My review of The Cambridge Economic History of Modern Britian

To appear soon in History: Review of New Books.

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Floud, Roderick, Jane Humphries, and Paul Johnson. The Cambridge Economic History of Modern Britain. Volume 1: 1700-1870. Cambridge: Cambridge University Press, 2014.

This work is an excellent survey of the important region and period of economic history that was Britain’s industrial revolution. It consists of fifteen essays by a variety of top scholars, each taking up a different aspect of the overall subject: nutrition, international trade, technology, ideology, agriculture, transportation, regional variations, occupations, labor markets, finance, social mobility, and political economy. With such a wealth of information on hand, a short review can only sample a few of the abundant offerings in the volume.

For instance, Leigh Shaw-Taylor and E. A. Wrigley offer a convincing demonstration that “the British industrial revolution did not conform to [Simon] Kuznets’ model” (p. 54). They argue that in Britain, and even earlier in Holland, the structural changes in employment that Kuznets viewed as the trigger for “modern economic growth” occurred well before the Industrial Revolution. Their use of archival data, particularly baptismal records, to revise the earlier accepted view is commendable.

In a fascinating chapter on “Nutrition and Health,” David Meredith and Deborah Oxley use new studies in “energy cost accounting, anthropometrics, regional dietaries and health” (p. 119) to reach broader conclusions about the economic changes taking place between 1700 and 1870. For instance, they argue that “one-tenth of the English population in 1800 was slowly starving to death” (p. 120). The reason was largely the “padlock was placed on nature's larder” by various acts eliminating traditional income supplements such as gleaning, collecting firewood, hunting, fishing, and grazing animals on common land. The result was that the health of the urban population of England was significantly worse than that of rural Ireland and Scotland.

Joel Mokyr contributes an essay on how the idea of “progress” and the fact of material progress entered into a feedback loop during, but also before, our period. The idea that humans might make continued material progress was a necessary condition for people to keep seeking material improvements. And the achievement of those improvements strengthened the idea of progress. Mokyr stresses the fact that this process started well before 1750: “the industrial… followed a period of slow progress, and represents an acceleration rather than a discreet leap from no growth to modern growth” (p. 270).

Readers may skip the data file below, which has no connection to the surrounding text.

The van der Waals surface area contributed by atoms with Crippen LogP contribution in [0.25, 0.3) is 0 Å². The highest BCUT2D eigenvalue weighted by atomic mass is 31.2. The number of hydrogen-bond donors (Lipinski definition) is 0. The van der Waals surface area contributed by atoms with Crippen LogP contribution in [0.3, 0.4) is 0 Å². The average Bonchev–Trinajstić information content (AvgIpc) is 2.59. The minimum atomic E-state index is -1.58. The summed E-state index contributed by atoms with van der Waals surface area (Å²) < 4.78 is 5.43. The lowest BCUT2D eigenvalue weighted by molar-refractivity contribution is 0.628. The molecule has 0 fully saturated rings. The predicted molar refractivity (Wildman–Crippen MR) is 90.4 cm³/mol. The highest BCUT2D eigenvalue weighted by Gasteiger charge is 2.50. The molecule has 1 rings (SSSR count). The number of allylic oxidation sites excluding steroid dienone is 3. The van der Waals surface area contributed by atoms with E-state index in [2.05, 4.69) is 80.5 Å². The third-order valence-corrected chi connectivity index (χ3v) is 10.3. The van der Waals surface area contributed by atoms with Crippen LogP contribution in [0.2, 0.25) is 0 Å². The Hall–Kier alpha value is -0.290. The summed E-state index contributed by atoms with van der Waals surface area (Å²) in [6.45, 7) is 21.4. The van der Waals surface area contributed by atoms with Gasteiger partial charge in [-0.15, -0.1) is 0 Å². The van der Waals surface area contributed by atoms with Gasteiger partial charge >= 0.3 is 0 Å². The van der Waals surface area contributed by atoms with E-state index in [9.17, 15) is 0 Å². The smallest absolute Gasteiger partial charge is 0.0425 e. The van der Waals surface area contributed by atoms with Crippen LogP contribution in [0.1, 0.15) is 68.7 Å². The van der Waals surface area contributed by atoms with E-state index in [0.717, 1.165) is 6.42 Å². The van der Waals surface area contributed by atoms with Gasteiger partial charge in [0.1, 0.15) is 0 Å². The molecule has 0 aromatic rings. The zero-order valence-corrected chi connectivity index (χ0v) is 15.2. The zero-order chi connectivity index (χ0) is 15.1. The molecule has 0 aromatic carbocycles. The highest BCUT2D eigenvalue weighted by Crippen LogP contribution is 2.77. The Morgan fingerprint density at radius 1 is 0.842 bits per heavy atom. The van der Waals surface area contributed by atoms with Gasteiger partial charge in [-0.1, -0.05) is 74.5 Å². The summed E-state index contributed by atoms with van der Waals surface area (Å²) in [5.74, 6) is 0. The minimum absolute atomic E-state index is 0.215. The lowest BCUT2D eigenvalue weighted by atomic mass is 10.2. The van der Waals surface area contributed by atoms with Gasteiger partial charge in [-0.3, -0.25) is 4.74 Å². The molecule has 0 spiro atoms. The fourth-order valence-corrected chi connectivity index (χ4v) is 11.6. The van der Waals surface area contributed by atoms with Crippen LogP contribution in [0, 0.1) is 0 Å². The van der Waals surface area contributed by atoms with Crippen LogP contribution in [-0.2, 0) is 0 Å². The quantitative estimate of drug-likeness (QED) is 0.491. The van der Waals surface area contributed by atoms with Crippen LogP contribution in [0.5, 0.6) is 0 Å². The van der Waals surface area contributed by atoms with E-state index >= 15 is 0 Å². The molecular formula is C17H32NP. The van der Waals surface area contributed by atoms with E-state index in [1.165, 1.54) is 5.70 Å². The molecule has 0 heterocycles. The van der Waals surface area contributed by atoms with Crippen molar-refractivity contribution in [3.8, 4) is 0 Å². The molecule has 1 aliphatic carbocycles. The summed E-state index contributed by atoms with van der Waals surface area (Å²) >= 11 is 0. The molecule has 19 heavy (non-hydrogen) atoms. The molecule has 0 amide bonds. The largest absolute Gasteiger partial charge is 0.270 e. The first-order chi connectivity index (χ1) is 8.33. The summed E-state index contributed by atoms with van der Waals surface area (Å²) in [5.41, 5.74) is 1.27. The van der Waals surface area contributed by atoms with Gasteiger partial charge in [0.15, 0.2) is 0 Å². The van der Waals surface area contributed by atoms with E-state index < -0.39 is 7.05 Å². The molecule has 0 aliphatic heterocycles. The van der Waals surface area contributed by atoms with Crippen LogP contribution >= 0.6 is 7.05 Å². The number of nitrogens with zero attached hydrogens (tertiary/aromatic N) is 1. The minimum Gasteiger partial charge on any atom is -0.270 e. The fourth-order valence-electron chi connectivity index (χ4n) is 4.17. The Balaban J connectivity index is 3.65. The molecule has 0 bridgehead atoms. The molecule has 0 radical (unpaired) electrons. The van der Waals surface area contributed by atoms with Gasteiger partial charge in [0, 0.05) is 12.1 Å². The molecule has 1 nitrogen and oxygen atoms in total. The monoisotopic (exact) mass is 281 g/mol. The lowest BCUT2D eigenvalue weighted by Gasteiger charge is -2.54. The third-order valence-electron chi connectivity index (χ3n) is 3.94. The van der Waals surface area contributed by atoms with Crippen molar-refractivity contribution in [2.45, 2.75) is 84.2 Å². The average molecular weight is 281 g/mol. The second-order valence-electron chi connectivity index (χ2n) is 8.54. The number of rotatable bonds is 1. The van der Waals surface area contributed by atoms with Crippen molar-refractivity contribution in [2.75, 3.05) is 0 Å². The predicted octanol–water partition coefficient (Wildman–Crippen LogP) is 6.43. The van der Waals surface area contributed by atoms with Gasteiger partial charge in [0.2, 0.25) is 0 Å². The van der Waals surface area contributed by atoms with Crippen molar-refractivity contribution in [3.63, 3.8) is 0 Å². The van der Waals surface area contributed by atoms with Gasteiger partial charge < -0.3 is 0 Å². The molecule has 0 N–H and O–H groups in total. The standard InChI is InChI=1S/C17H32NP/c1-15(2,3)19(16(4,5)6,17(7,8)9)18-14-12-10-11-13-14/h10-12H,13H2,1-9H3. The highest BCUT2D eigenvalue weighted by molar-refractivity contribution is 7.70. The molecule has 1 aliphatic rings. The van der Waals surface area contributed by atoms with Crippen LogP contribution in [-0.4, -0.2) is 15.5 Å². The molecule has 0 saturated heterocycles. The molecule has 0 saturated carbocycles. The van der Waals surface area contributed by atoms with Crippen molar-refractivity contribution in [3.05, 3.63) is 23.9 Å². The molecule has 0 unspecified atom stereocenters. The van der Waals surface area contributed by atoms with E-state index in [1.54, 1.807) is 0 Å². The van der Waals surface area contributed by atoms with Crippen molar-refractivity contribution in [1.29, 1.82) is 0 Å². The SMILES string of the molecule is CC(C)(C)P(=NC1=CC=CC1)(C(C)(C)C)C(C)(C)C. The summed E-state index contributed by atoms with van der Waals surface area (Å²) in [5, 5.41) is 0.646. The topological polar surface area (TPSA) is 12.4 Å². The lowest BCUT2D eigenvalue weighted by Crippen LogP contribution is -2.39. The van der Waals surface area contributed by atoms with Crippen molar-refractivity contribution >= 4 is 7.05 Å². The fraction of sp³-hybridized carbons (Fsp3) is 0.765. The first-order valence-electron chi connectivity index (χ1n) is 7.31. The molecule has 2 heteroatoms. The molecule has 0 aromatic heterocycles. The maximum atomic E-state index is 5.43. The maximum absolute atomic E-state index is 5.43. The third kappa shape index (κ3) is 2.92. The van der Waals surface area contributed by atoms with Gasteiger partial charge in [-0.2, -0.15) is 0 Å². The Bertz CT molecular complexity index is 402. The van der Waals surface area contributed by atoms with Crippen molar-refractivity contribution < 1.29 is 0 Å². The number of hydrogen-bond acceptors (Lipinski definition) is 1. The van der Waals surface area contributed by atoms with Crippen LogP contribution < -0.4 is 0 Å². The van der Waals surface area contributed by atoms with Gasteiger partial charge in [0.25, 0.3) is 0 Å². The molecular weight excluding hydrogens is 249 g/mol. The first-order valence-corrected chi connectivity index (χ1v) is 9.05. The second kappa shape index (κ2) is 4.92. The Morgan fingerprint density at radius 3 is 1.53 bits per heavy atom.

Anne L. Murphy examines the financial developments in Britain during the period. She notes that various writers have held the state-dominated financial markets that existed for much of the time responsible for holding back GDP growth, as government borrowing crowded out private borrowing. But Murphy asserts that several other writers have disputed these findings, and then, seemingly without further justification, takes their side, concludes that “state domination of the investment market conferred many benefits on the developing economy” (p. 342).

Julian Hoppit contributes a very interesting chapter on “Political power and British economic life.” He argues that the view of this period as characterized by a transition from “mercantilism” to “laissez-faire” is simplistic, since there was never any doctrine of mercantilism, and no laissez-faire regime ever existed. The “Glorious Revolution” did not create more secure property rights, as North and Weingast contended, but in fact put them more up for grabs, to be re-assigned to whomever could best exploit them. The real key to the economic success of Britain in this period was “the vitality and pluralities of Britain’s practical political economies” (p. 366) during the period under examination.

In the final essay in the book, Roger E. Backhouse and Keith Tribe reflect upon the development of the discipline of political economy during the period in question. They note the two-way causation at operation in this area: economic development influenced the ideas of political economists, while those ideas impacted economic developments, perhaps most notably in the repeal of the British Corn Laws. They contend that for the most part, the work of the British political economists was idiosyncratic, focused on special conditions in the Britain of their time, and that it “paradoxically” survived only in the work of Karl Marx, “as a supposed alternative to the new economics… which had in fact already superseded it” (p. 491).

This otherwise excellent volume is marred by some sloppy editing and reasoning in places. For instance, in the first chapter, Brian A'Hearn writes, "On the other, Voth (2001) has argued for an increase in annual hours of work per employed person. It must then be growth in labor productivity… that explains GDP per capita growth” (p. 5). The missing word “hand” is a little troubling, but the logic is even more so: having just given an alternate explanation for GDP growth in the period under examination, how can A'Hearn then immediately state that it “must” be due to something else, without bothering to refute Voth's claim? And Hoppit’s chapter is also plagued by basic writing errors that ought to have been caught: e.g., too often, a sentence fails to achieve even simple number agreement between the subject and predicate.


But these few lacunae are only minor flaws in an important contribution to our understanding of the economic history of this period. This is a volume that should be sought out by anyone who is a serious student of its subject matter.

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